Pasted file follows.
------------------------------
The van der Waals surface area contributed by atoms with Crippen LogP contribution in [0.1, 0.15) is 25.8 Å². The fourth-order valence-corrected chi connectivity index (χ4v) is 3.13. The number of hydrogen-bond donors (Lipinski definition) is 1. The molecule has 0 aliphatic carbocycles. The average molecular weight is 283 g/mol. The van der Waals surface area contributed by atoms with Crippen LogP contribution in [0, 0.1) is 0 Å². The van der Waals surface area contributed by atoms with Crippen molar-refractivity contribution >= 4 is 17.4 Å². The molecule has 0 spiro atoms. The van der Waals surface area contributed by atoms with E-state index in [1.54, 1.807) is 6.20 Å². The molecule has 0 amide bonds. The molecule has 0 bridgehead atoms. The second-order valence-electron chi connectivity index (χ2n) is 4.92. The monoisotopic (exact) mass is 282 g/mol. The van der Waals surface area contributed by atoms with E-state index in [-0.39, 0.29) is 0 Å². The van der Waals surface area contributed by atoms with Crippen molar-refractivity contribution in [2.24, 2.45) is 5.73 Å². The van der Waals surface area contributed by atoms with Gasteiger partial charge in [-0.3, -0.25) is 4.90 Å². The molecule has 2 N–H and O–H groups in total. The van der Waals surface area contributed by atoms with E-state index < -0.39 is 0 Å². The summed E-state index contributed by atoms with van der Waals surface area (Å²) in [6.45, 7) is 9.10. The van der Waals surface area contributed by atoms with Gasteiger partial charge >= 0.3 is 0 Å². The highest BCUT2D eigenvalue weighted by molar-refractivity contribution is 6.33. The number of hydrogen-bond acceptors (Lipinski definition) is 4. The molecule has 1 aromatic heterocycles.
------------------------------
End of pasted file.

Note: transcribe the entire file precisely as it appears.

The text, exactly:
The van der Waals surface area contributed by atoms with Crippen LogP contribution in [0.1, 0.15) is 25.8 Å². The fourth-order valence-corrected chi connectivity index (χ4v) is 3.13. The number of hydrogen-bond donors (Lipinski definition) is 1. The molecule has 0 aliphatic carbocycles. The average molecular weight is 283 g/mol. The van der Waals surface area contributed by atoms with Crippen LogP contribution in [0, 0.1) is 0 Å². The van der Waals surface area contributed by atoms with Crippen molar-refractivity contribution >= 4 is 17.4 Å². The molecule has 0 spiro atoms. The van der Waals surface area contributed by atoms with E-state index in [1.54, 1.807) is 6.20 Å². The molecule has 0 amide bonds. The molecule has 0 bridgehead atoms. The second-order valence-electron chi connectivity index (χ2n) is 4.92. The monoisotopic (exact) mass is 282 g/mol. The van der Waals surface area contributed by atoms with E-state index in [-0.39, 0.29) is 0 Å². The van der Waals surface area contributed by atoms with Crippen molar-refractivity contribution in [2.24, 2.45) is 5.73 Å². The van der Waals surface area contributed by atoms with Gasteiger partial charge in [-0.3, -0.25) is 4.90 Å². The molecule has 2 N–H and O–H groups in total. The van der Waals surface area contributed by atoms with E-state index < -0.39 is 0 Å². The summed E-state index contributed by atoms with van der Waals surface area (Å²) in [6.45, 7) is 9.10. The van der Waals surface area contributed by atoms with Gasteiger partial charge >= 0.3 is 0 Å². The highest BCUT2D eigenvalue weighted by molar-refractivity contribution is 6.33. The number of hydrogen-bond acceptors (Lipinski definition) is 4. The molecule has 1 aromatic heterocycles.